Houstonians Move to Repeal LGBT Rights Ordinance
BY Neal Broverman
July 05 2014 6:56 PM ET
No, you're not having a flashback to 2004: a group of conservatives helped deliver more than double the amount of signatures needed to force a vote on a gay and trans-inclusive nondiscrimination ordinance passed in Houston, the nation's fourth-largest city.
The political and religious leaders proudly delivered the roughly 50,000 signatures to city officials on Thursday. If verified, an election on the ordinance will happen in November.
"It has been shown and demonstrated that the people of the city do not want this ordinance," pastor Max Miller, of the Baptist Ministers Association of Houston and Vicinity, told the Houston Chronicle. "We simply say: Allow the people to vote on this ordinance."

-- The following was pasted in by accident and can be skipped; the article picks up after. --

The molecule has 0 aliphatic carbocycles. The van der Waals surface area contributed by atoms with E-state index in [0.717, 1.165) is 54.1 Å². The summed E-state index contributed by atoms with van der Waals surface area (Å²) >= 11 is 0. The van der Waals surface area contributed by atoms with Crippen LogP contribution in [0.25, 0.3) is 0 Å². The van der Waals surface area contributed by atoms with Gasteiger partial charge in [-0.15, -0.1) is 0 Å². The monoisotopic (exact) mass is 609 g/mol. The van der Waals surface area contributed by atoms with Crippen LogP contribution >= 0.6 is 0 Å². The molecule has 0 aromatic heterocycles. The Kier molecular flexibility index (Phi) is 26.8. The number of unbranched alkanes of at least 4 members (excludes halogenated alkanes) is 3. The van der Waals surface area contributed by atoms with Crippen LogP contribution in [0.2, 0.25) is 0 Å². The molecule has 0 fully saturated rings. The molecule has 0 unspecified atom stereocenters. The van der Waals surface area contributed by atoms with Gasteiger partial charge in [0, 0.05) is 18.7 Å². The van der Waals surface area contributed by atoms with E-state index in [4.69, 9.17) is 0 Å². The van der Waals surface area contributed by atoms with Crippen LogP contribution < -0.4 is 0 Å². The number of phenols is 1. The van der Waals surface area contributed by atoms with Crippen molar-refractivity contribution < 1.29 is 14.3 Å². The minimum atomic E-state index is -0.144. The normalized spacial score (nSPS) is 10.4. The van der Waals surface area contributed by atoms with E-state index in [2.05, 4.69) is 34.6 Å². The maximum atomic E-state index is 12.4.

Lesbian mayor Annise Parker promised to fight for the ordinance, which protects LGBT people, among other groups, from discrimination in housing and employment.
- Michael Sam Passed Over By Every NFL Team
- WATCH: 'Christian' Family's Terrifying Response to Son Coming Out
- WATCH: Teen From Disturbing Video Explains How It Started
- WATCH: Dr. Drew Interviews Gay Teen Attacked by Christian Family
- Op-ed: This Is What Happens When a Generation Is Raised on LGBT Visibility
- When Bisexual People Get Left Out of Marriage